Blindsided – The United States and North African Unrest
For the last fifty years, U.S. foreign policy vis-à-vis Arab and Middle Eastern nations has been dominated by two big issues: the Israeli state and secure access to oil. Even if the United States is today much less dependant on oil from autocratic regimes in the region, the events of September 9, 2001 made the Arab and Islamic nations the key issue of U.S. foreign policy. In no particular order it meant Iran, Iraq and of course Israel/Palestine. Developments in Tunisia, Egypt and Libya during recent weeks have turned the table and forced the U.S. (and the European Union) into ad hoc crisis management.
Geopolitical Flux and the Future of International Relations
The international political system is undergoing significant geopolitical and economic shifts brought about by fluctuations in the distribution of power among states. This brings into question the future of international […]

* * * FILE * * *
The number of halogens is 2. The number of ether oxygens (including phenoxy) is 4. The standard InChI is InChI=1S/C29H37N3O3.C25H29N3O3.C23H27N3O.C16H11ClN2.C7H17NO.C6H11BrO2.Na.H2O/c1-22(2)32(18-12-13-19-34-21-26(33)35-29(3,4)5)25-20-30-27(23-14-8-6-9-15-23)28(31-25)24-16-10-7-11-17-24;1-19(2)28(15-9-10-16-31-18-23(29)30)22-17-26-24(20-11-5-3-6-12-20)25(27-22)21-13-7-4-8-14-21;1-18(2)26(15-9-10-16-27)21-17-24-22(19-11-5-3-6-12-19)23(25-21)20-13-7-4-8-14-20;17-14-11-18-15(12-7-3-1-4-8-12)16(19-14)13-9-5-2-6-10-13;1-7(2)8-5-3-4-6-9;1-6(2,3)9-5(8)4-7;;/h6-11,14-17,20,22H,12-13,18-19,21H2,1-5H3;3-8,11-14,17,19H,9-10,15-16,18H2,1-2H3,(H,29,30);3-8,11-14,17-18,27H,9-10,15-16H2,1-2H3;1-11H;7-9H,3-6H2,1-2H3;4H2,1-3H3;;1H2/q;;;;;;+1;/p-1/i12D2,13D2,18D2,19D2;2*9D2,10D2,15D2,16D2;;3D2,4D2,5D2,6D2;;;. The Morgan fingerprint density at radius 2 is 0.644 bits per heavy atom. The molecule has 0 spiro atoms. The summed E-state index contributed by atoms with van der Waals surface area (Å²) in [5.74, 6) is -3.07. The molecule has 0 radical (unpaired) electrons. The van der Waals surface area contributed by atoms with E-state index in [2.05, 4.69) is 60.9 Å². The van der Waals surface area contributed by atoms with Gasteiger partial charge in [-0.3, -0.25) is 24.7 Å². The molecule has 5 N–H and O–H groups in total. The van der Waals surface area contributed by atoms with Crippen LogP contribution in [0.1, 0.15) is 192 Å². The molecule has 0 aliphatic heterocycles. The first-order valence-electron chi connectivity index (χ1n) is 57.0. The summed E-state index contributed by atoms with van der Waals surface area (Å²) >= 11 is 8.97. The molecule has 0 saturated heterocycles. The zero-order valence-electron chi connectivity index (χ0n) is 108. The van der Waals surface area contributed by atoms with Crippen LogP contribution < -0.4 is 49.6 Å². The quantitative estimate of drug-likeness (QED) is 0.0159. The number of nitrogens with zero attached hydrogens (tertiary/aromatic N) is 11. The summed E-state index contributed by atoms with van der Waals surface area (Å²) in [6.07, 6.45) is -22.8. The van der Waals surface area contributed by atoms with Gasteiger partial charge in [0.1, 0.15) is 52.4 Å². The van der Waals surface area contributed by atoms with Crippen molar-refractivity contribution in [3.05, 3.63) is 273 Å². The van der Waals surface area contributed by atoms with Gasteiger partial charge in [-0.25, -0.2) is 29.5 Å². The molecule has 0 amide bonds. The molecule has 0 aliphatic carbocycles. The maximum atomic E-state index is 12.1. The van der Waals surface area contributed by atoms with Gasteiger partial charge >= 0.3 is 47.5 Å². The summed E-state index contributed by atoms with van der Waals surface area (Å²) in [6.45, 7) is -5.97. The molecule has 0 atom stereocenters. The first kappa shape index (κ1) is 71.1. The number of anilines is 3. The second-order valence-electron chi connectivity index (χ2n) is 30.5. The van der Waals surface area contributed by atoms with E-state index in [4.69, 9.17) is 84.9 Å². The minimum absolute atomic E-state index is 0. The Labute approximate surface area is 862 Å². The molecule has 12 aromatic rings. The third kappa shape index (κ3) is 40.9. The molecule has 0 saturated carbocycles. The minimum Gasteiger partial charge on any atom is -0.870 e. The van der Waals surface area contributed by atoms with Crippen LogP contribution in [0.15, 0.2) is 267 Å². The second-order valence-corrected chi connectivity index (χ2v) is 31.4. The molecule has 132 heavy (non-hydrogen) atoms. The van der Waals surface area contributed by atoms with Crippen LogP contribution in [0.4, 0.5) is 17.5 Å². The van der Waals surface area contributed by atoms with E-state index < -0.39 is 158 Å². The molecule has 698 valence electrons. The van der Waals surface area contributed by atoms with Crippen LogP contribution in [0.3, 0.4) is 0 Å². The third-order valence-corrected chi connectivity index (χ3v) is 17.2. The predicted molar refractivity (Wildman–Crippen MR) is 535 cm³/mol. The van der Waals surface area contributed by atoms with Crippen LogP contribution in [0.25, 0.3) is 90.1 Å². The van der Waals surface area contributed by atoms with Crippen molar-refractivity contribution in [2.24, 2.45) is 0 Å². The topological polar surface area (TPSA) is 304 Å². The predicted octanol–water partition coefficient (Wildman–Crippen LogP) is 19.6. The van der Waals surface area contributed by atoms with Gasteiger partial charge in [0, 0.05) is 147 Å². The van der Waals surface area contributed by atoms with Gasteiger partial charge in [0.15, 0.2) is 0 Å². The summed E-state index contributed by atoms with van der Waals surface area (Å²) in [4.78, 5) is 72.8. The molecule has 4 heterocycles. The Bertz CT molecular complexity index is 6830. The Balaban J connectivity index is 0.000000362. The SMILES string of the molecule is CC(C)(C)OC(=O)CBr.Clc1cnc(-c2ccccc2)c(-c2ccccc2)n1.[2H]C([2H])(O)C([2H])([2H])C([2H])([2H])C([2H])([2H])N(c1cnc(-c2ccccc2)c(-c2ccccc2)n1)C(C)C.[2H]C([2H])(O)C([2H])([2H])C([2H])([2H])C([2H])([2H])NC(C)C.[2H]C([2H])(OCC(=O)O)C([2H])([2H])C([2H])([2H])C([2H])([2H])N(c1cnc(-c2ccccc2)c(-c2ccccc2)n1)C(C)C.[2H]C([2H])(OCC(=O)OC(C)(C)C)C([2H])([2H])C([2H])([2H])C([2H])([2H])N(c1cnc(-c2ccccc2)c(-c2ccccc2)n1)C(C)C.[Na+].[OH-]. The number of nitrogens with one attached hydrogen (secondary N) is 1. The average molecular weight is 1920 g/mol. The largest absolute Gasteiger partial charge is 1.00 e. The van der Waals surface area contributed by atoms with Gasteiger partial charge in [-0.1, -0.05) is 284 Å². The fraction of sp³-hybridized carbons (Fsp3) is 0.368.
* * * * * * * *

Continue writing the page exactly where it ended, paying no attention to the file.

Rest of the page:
The Global South Scaled in Japan’s New Outreach
The “Global South” is no longer just a growing buzzword confined to academic publications but has found increasing resonance in strategic circles. Even as Russia’s invasion of Ukraine consolidated the […]
South Asia’s Dual Dilemma: Climate Impacts Heighten Conflict Vulnerability
South Asia has been confronted with a conflictual crisis for decades now. The arch of vulnerability that this region faces ascends from its long-rooted history of colonialism that left it […]
Quad Plus EU: A Viable Option for the Times?
Today, the primary Indo-Pacific contest is not just about the China-US hegemony. It also involves a range of so-called “middle powers” – including Australia, France, Germany, India, Indonesia, Italy, Japan, […]
Towards a Sustainable Arctic: International Security, Climate Change and Green Shipping
The Arctic’s environment, economics, and politics are changing rapidly, and the conflicting interests among stakeholders mean that it lacks sustainable political and military cooperation. States bordering the Arctic — Russia, […]
The New External Politics of the Horn of Africa: Competition and Cooperation
In light of increasing global tensions exacerbated by the Russia-Ukraine war and the return of great power strategic competition, ISDP’s Asia Program intern Lwanga Egbewatt Arrey sat down with international […]